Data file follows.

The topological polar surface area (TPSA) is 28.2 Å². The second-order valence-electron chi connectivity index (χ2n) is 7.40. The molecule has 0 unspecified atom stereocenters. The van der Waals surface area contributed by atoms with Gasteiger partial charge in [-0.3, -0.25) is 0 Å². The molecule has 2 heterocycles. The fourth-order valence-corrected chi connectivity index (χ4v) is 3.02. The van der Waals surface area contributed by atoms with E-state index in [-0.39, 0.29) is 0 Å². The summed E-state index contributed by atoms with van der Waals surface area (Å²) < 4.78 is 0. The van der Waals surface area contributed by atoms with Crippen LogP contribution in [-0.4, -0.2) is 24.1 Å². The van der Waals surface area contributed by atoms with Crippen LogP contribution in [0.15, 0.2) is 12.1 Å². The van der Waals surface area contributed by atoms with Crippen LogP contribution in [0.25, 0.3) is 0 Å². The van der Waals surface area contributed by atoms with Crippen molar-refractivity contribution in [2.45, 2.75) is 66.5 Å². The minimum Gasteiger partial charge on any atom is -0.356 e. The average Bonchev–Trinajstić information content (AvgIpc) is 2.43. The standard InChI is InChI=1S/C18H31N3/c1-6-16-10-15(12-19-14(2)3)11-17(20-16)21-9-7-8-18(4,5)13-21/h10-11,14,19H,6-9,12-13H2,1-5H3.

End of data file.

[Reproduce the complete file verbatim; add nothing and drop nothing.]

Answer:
The topological polar surface area (TPSA) is 28.2 Å². The second-order valence-electron chi connectivity index (χ2n) is 7.40. The molecule has 0 unspecified atom stereocenters. The van der Waals surface area contributed by atoms with Gasteiger partial charge in [-0.3, -0.25) is 0 Å². The molecule has 2 heterocycles. The fourth-order valence-corrected chi connectivity index (χ4v) is 3.02. The van der Waals surface area contributed by atoms with E-state index in [-0.39, 0.29) is 0 Å². The summed E-state index contributed by atoms with van der Waals surface area (Å²) < 4.78 is 0. The van der Waals surface area contributed by atoms with Crippen LogP contribution in [-0.4, -0.2) is 24.1 Å². The van der Waals surface area contributed by atoms with Crippen LogP contribution in [0.15, 0.2) is 12.1 Å². The van der Waals surface area contributed by atoms with Crippen LogP contribution in [0.25, 0.3) is 0 Å². The van der Waals surface area contributed by atoms with Crippen molar-refractivity contribution in [2.45, 2.75) is 66.5 Å². The minimum Gasteiger partial charge on any atom is -0.356 e. The average Bonchev–Trinajstić information content (AvgIpc) is 2.43. The standard InChI is InChI=1S/C18H31N3/c1-6-16-10-15(12-19-14(2)3)11-17(20-16)21-9-7-8-18(4,5)13-21/h10-11,14,19H,6-9,12-13H2,1-5H3.